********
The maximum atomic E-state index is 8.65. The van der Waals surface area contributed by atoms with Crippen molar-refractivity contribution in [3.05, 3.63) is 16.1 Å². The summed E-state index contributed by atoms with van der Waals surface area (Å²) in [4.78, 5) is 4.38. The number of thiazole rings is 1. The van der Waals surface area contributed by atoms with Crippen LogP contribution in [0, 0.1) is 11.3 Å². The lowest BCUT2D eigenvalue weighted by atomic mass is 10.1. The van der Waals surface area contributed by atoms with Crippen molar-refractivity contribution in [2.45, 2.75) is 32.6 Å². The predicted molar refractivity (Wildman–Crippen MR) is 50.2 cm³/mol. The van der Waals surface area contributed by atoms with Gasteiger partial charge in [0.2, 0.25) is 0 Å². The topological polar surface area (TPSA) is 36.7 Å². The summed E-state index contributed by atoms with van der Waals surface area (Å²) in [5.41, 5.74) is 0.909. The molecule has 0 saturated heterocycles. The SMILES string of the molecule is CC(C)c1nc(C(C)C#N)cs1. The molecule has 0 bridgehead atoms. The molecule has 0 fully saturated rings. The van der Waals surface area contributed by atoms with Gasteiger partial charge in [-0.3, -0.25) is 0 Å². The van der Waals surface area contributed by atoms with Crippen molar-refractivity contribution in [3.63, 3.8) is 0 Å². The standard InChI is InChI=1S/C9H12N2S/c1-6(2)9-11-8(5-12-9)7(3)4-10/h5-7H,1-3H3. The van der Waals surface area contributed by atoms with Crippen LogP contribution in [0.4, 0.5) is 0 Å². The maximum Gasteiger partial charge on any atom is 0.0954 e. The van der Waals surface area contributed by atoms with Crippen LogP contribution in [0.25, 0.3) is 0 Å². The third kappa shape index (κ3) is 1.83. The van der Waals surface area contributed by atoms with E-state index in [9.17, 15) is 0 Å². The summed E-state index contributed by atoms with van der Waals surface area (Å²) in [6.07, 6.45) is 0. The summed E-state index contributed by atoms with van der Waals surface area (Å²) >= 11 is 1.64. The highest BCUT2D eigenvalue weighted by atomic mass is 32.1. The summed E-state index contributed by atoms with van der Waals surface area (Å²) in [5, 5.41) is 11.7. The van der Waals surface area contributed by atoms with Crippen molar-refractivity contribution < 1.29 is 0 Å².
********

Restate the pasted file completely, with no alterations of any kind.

The maximum atomic E-state index is 8.65. The van der Waals surface area contributed by atoms with Crippen molar-refractivity contribution in [3.05, 3.63) is 16.1 Å². The summed E-state index contributed by atoms with van der Waals surface area (Å²) in [4.78, 5) is 4.38. The number of thiazole rings is 1. The van der Waals surface area contributed by atoms with Crippen LogP contribution in [0, 0.1) is 11.3 Å². The lowest BCUT2D eigenvalue weighted by atomic mass is 10.1. The van der Waals surface area contributed by atoms with Crippen molar-refractivity contribution in [2.45, 2.75) is 32.6 Å². The predicted molar refractivity (Wildman–Crippen MR) is 50.2 cm³/mol. The van der Waals surface area contributed by atoms with Gasteiger partial charge in [0.2, 0.25) is 0 Å². The topological polar surface area (TPSA) is 36.7 Å². The summed E-state index contributed by atoms with van der Waals surface area (Å²) in [5.41, 5.74) is 0.909. The molecule has 0 saturated heterocycles. The SMILES string of the molecule is CC(C)c1nc(C(C)C#N)cs1. The molecule has 0 bridgehead atoms. The molecule has 0 fully saturated rings. The van der Waals surface area contributed by atoms with Gasteiger partial charge in [-0.3, -0.25) is 0 Å². The van der Waals surface area contributed by atoms with Crippen molar-refractivity contribution in [3.63, 3.8) is 0 Å². The standard InChI is InChI=1S/C9H12N2S/c1-6(2)9-11-8(5-12-9)7(3)4-10/h5-7H,1-3H3. The van der Waals surface area contributed by atoms with Crippen LogP contribution in [0.4, 0.5) is 0 Å². The maximum Gasteiger partial charge on any atom is 0.0954 e. The van der Waals surface area contributed by atoms with Crippen LogP contribution in [0.25, 0.3) is 0 Å². The third kappa shape index (κ3) is 1.83. The van der Waals surface area contributed by atoms with E-state index in [9.17, 15) is 0 Å². The summed E-state index contributed by atoms with van der Waals surface area (Å²) in [6.07, 6.45) is 0. The summed E-state index contributed by atoms with van der Waals surface area (Å²) >= 11 is 1.64. The highest BCUT2D eigenvalue weighted by atomic mass is 32.1. The summed E-state index contributed by atoms with van der Waals surface area (Å²) in [5, 5.41) is 11.7. The van der Waals surface area contributed by atoms with Crippen molar-refractivity contribution < 1.29 is 0 Å².